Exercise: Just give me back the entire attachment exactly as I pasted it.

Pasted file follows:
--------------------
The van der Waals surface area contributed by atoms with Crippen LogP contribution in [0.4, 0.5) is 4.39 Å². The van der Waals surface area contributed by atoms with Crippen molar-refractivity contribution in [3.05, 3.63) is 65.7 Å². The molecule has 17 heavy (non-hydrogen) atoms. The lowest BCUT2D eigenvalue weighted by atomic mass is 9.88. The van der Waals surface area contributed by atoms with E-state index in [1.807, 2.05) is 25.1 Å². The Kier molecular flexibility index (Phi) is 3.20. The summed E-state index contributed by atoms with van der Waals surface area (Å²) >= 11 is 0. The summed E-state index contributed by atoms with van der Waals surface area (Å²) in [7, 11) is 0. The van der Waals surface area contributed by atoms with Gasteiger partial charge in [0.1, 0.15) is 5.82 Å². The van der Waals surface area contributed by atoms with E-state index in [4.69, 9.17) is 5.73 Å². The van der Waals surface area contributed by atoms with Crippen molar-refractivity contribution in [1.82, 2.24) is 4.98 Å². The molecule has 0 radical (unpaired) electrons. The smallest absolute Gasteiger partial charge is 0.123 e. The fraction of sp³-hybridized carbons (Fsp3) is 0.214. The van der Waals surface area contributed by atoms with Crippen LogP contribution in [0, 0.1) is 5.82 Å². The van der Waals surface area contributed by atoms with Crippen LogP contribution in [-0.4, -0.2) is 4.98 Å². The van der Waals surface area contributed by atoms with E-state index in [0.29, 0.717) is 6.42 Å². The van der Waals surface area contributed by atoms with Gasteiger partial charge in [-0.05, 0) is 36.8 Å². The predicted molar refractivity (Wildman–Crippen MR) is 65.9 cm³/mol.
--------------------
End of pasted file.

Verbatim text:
The van der Waals surface area contributed by atoms with Crippen LogP contribution in [0.4, 0.5) is 4.39 Å². The van der Waals surface area contributed by atoms with Crippen molar-refractivity contribution in [3.05, 3.63) is 65.7 Å². The molecule has 17 heavy (non-hydrogen) atoms. The lowest BCUT2D eigenvalue weighted by atomic mass is 9.88. The van der Waals surface area contributed by atoms with E-state index in [1.807, 2.05) is 25.1 Å². The Kier molecular flexibility index (Phi) is 3.20. The summed E-state index contributed by atoms with van der Waals surface area (Å²) >= 11 is 0. The summed E-state index contributed by atoms with van der Waals surface area (Å²) in [7, 11) is 0. The van der Waals surface area contributed by atoms with Gasteiger partial charge in [0.1, 0.15) is 5.82 Å². The van der Waals surface area contributed by atoms with E-state index in [4.69, 9.17) is 5.73 Å². The van der Waals surface area contributed by atoms with Crippen molar-refractivity contribution in [1.82, 2.24) is 4.98 Å². The molecule has 0 radical (unpaired) electrons. The smallest absolute Gasteiger partial charge is 0.123 e. The fraction of sp³-hybridized carbons (Fsp3) is 0.214. The van der Waals surface area contributed by atoms with Crippen LogP contribution in [0, 0.1) is 5.82 Å². The van der Waals surface area contributed by atoms with Crippen LogP contribution in [-0.4, -0.2) is 4.98 Å². The van der Waals surface area contributed by atoms with E-state index in [0.29, 0.717) is 6.42 Å². The van der Waals surface area contributed by atoms with Gasteiger partial charge in [-0.05, 0) is 36.8 Å². The predicted molar refractivity (Wildman–Crippen MR) is 65.9 cm³/mol.